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Park rangers control, supervise and manage national parks, scenic areas, historic sites, nature reserves and other recreational areas. The environments a Park Ranger works in can vary from snow fields to rain forests, costal regions to desert areas. The work can be remote, and involve moving from park to park, working public holidays and weekends, but there is always contact with the public involved to some degree. Park Rangers may specialise as an Indigenous Park Ranger who, due to their background, may spend more time on tasks such as working with Indigenous communities to identify and protect sites of special significance. They need to have a greater knowledge of issues surrounding sites of cultural significance and assist park users to understand these issues. Another specialty involves wildlife management and protection.
A Park Ranger may perform the following tasks:
- Environmental management and protection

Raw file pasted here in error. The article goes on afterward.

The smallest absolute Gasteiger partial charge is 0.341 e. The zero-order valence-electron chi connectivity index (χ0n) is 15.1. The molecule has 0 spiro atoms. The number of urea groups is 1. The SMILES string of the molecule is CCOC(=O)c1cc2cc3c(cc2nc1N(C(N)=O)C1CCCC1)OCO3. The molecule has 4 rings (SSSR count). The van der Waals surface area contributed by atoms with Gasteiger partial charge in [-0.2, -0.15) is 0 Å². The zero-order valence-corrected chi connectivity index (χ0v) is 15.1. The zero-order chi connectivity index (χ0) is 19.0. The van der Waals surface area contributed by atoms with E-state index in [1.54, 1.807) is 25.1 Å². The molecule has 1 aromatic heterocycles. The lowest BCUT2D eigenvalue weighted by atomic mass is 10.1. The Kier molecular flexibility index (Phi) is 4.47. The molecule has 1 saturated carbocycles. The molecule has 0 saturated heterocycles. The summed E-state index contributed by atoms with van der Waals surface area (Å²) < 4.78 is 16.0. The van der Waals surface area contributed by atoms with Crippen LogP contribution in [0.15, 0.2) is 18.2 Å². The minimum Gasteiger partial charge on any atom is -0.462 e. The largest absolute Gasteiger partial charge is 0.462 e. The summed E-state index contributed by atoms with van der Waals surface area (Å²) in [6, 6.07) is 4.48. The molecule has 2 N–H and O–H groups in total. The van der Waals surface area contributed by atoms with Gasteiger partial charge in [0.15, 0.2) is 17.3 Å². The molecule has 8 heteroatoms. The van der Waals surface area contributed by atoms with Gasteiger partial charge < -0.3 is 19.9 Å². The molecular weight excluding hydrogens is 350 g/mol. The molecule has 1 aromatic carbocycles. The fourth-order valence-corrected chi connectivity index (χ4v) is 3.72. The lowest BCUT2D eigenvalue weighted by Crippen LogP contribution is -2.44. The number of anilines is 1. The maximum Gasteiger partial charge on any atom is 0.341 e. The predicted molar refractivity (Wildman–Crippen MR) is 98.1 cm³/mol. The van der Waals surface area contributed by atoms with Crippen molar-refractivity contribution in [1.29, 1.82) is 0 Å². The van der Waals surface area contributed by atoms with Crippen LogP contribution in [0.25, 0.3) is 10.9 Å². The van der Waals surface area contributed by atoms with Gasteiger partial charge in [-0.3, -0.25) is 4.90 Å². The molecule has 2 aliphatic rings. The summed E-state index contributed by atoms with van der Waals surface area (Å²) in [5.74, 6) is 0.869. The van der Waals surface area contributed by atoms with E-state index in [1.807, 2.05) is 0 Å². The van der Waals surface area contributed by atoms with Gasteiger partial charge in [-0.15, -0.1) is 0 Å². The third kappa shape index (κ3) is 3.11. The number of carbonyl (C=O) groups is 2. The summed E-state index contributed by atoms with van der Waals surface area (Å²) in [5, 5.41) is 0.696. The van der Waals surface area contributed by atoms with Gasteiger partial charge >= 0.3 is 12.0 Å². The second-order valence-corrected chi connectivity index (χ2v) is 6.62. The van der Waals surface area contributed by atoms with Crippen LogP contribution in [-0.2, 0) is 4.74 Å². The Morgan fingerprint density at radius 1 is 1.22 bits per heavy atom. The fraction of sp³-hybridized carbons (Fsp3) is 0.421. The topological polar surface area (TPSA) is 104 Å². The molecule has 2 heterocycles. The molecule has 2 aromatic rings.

- Taking part in the planning, conducting and reporting of control burns, ecological burns and respond to wildfires
- Protecting biological diversity by managing feral animal populations and eradicating weeds
- Participating in scientific surveys
- Patrolling the park to check fences, monitor invasive species and visitor management
- Working with traditional owners to best manage the park estate, protect and record historic sites
- Conducting programs to develop and involve indigenous groups in land management.
- Maintaining park facilities such as amenities, barbecues, walking trails, tracks, signs, and equipment.
- Delivering face to face interpretative activities such as guided walks and talks, slide shows and junior ranger activities.
There are many opportunities for people who wish to pursue a career as a Ranger in the Northern Territory. Rangers need to have a "C" class drivers licence and a Senior First Aid Certificate and a good level of physical fitness.